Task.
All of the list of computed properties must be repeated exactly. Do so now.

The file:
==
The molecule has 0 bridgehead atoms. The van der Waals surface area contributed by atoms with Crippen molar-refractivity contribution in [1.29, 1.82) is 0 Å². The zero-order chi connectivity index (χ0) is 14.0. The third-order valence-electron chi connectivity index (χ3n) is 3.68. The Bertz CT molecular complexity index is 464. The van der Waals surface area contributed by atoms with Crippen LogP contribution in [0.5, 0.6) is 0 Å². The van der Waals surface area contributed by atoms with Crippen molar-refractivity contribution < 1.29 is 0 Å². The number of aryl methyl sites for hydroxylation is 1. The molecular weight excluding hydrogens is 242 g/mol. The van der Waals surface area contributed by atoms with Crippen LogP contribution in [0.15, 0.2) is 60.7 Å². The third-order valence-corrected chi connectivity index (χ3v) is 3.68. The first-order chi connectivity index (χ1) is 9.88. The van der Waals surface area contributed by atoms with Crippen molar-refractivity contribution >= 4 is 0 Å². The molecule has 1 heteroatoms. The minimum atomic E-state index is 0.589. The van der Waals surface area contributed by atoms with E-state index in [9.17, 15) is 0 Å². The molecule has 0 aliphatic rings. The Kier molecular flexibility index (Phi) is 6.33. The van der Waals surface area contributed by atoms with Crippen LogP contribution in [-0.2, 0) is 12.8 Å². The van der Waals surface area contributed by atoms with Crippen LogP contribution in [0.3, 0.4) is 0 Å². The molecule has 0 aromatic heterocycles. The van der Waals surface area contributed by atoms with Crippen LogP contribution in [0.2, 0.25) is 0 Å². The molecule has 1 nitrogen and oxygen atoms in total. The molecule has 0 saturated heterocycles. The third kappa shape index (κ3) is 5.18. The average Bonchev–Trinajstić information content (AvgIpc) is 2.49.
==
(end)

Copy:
The molecule has 0 bridgehead atoms. The van der Waals surface area contributed by atoms with Crippen molar-refractivity contribution in [1.29, 1.82) is 0 Å². The zero-order chi connectivity index (χ0) is 14.0. The third-order valence-electron chi connectivity index (χ3n) is 3.68. The Bertz CT molecular complexity index is 464. The van der Waals surface area contributed by atoms with Crippen LogP contribution in [0.5, 0.6) is 0 Å². The van der Waals surface area contributed by atoms with Crippen molar-refractivity contribution < 1.29 is 0 Å². The number of aryl methyl sites for hydroxylation is 1. The molecular weight excluding hydrogens is 242 g/mol. The van der Waals surface area contributed by atoms with Crippen LogP contribution in [0.15, 0.2) is 60.7 Å². The third-order valence-corrected chi connectivity index (χ3v) is 3.68. The first-order chi connectivity index (χ1) is 9.88. The van der Waals surface area contributed by atoms with Crippen molar-refractivity contribution >= 4 is 0 Å². The molecule has 1 heteroatoms. The minimum atomic E-state index is 0.589. The van der Waals surface area contributed by atoms with E-state index in [9.17, 15) is 0 Å². The molecule has 0 aliphatic rings. The Kier molecular flexibility index (Phi) is 6.33. The van der Waals surface area contributed by atoms with Crippen LogP contribution in [-0.2, 0) is 12.8 Å². The van der Waals surface area contributed by atoms with Crippen LogP contribution in [0.3, 0.4) is 0 Å². The molecule has 0 aromatic heterocycles. The van der Waals surface area contributed by atoms with Crippen LogP contribution in [0.2, 0.25) is 0 Å². The molecule has 1 nitrogen and oxygen atoms in total. The molecule has 0 saturated heterocycles. The third kappa shape index (κ3) is 5.18. The average Bonchev–Trinajstić information content (AvgIpc) is 2.49.